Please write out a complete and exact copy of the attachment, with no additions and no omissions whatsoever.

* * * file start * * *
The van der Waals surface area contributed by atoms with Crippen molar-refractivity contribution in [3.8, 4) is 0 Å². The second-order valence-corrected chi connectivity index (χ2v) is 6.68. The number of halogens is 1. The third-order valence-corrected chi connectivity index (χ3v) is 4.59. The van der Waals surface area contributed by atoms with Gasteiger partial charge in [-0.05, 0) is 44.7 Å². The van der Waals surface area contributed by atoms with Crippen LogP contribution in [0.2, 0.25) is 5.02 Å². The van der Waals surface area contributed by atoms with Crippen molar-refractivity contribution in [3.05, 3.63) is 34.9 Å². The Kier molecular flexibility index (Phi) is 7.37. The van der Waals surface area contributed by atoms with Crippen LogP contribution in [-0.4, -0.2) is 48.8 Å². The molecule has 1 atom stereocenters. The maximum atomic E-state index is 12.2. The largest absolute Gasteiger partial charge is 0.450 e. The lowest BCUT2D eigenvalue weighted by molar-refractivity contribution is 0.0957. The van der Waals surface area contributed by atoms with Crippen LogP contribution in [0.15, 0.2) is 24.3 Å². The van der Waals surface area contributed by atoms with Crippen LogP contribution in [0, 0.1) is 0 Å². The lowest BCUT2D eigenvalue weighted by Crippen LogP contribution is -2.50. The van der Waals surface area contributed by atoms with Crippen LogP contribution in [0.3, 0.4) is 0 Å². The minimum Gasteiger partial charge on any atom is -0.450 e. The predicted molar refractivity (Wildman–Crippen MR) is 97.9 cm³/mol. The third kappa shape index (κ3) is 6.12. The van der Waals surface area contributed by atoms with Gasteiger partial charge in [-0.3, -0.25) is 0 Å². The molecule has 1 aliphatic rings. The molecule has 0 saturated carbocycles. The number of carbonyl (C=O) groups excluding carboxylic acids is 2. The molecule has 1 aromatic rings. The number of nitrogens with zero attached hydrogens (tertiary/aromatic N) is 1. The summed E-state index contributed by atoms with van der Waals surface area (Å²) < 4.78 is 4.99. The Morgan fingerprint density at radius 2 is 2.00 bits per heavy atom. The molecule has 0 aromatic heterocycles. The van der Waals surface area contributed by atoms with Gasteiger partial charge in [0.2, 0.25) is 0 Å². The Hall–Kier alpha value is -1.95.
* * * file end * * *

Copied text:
The van der Waals surface area contributed by atoms with Crippen molar-refractivity contribution in [3.8, 4) is 0 Å². The second-order valence-corrected chi connectivity index (χ2v) is 6.68. The number of halogens is 1. The third-order valence-corrected chi connectivity index (χ3v) is 4.59. The van der Waals surface area contributed by atoms with Gasteiger partial charge in [-0.05, 0) is 44.7 Å². The van der Waals surface area contributed by atoms with Crippen LogP contribution in [0.2, 0.25) is 5.02 Å². The van der Waals surface area contributed by atoms with Crippen molar-refractivity contribution in [3.05, 3.63) is 34.9 Å². The Kier molecular flexibility index (Phi) is 7.37. The van der Waals surface area contributed by atoms with Crippen LogP contribution in [-0.4, -0.2) is 48.8 Å². The molecule has 1 atom stereocenters. The maximum atomic E-state index is 12.2. The largest absolute Gasteiger partial charge is 0.450 e. The lowest BCUT2D eigenvalue weighted by molar-refractivity contribution is 0.0957. The van der Waals surface area contributed by atoms with Crippen LogP contribution in [0.15, 0.2) is 24.3 Å². The van der Waals surface area contributed by atoms with Crippen LogP contribution in [0, 0.1) is 0 Å². The lowest BCUT2D eigenvalue weighted by Crippen LogP contribution is -2.50. The van der Waals surface area contributed by atoms with Crippen LogP contribution in [0.3, 0.4) is 0 Å². The minimum Gasteiger partial charge on any atom is -0.450 e. The predicted molar refractivity (Wildman–Crippen MR) is 97.9 cm³/mol. The third kappa shape index (κ3) is 6.12. The van der Waals surface area contributed by atoms with Gasteiger partial charge in [-0.3, -0.25) is 0 Å². The molecule has 1 aliphatic rings. The molecule has 0 saturated carbocycles. The number of carbonyl (C=O) groups excluding carboxylic acids is 2. The molecule has 1 aromatic rings. The number of nitrogens with zero attached hydrogens (tertiary/aromatic N) is 1. The summed E-state index contributed by atoms with van der Waals surface area (Å²) < 4.78 is 4.99. The Morgan fingerprint density at radius 2 is 2.00 bits per heavy atom. The molecule has 0 aromatic heterocycles. The van der Waals surface area contributed by atoms with Gasteiger partial charge in [0.2, 0.25) is 0 Å². The Hall–Kier alpha value is -1.95.